The Airways’ gestures to violence against women and non-binary people suggest a book club topicality the novel isn’t particularly invested in. Its greater goal is the depiction of reality-estrangements, descriptions of mundane things and events rendered unfamiliar: blood and the “traffic of its tiny appointments”; the body’s “delicate machinery” that is “complex and improbable and necessary”. Yet – as Adam Rivett remarked of Mills’ second novel, Gone, with its persistent focus on the immediate – “at length there is something almost bullying about it; too much of the body’s present concerns [...] not enough of the wandering mind”.
The Airways’ evocations of dislocation and dissociation, rigged to accommodate the potential of some vague, indefinable sense of significance, feel self-conscious and freighted. Its hyper-awareness and surround-sound perception have the reclusive compulsivity of Emily Dickinson: the wider world becomes a hermetic box, a sensorium of smells and sounds, claustrophobic as the fly’s buzz. This circuitry is less successful than exhausting; a truth so slant it threatens to topple all readerly investment. Everything seems tricked-out, called upon to carry multiple resonances. But then anything kept vague enough can: and The Airways is nothing if not vague.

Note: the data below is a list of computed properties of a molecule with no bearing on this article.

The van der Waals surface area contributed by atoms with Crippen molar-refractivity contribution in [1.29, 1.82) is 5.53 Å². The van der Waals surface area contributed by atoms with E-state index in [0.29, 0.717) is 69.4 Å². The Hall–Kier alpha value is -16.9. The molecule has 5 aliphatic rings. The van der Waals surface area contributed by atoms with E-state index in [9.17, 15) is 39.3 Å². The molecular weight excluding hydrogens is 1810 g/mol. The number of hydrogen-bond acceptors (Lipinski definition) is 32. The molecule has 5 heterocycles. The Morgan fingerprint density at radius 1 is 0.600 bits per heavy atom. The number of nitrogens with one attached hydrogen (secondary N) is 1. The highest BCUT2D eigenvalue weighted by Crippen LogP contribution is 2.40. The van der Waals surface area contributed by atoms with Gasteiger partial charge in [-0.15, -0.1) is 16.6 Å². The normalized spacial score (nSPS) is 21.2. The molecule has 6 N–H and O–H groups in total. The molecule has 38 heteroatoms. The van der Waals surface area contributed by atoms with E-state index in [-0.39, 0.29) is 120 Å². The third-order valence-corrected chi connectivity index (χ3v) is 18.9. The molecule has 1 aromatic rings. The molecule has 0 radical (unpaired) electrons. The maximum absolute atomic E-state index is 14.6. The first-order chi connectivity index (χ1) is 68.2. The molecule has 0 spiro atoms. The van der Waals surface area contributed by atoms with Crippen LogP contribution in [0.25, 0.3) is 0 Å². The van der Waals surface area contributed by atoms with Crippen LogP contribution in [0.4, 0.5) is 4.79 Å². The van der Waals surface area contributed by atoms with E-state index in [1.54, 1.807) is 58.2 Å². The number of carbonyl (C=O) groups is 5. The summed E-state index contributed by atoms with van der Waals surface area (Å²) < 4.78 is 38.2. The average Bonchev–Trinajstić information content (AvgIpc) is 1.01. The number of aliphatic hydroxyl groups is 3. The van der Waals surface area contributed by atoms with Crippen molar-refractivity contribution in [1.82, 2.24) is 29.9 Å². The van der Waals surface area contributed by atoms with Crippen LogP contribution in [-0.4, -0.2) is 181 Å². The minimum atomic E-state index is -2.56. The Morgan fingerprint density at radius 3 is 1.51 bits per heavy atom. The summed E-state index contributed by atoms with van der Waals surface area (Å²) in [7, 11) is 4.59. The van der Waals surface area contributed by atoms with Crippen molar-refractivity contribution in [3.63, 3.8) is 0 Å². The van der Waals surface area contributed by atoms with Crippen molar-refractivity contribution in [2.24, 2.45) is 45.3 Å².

Mills explores the persistence of memory, violence and dislocations of almost every conceivable variety: geographical, ethnic, physical, mental, gendered. Every sentence is opaquely loaded, often with more than it can be reasonably expected to convey. The result is to make the reader aware of just how thin the line between profundity and pretension can be. The difference, I think, is one of specificity: profundity requires it; pretension can comfortably go without.
Picador, 384pp, $32.99
This article was first published in the print edition of The Saturday Paper on Aug 7, 2021 as "The Airways, Jennifer Mills".
A free press is one you pay for. In the short term, the economic fallout from coronavirus has taken about a third of our revenue. We will survive this crisis, but we need the support of readers. Now is the time to subscribe.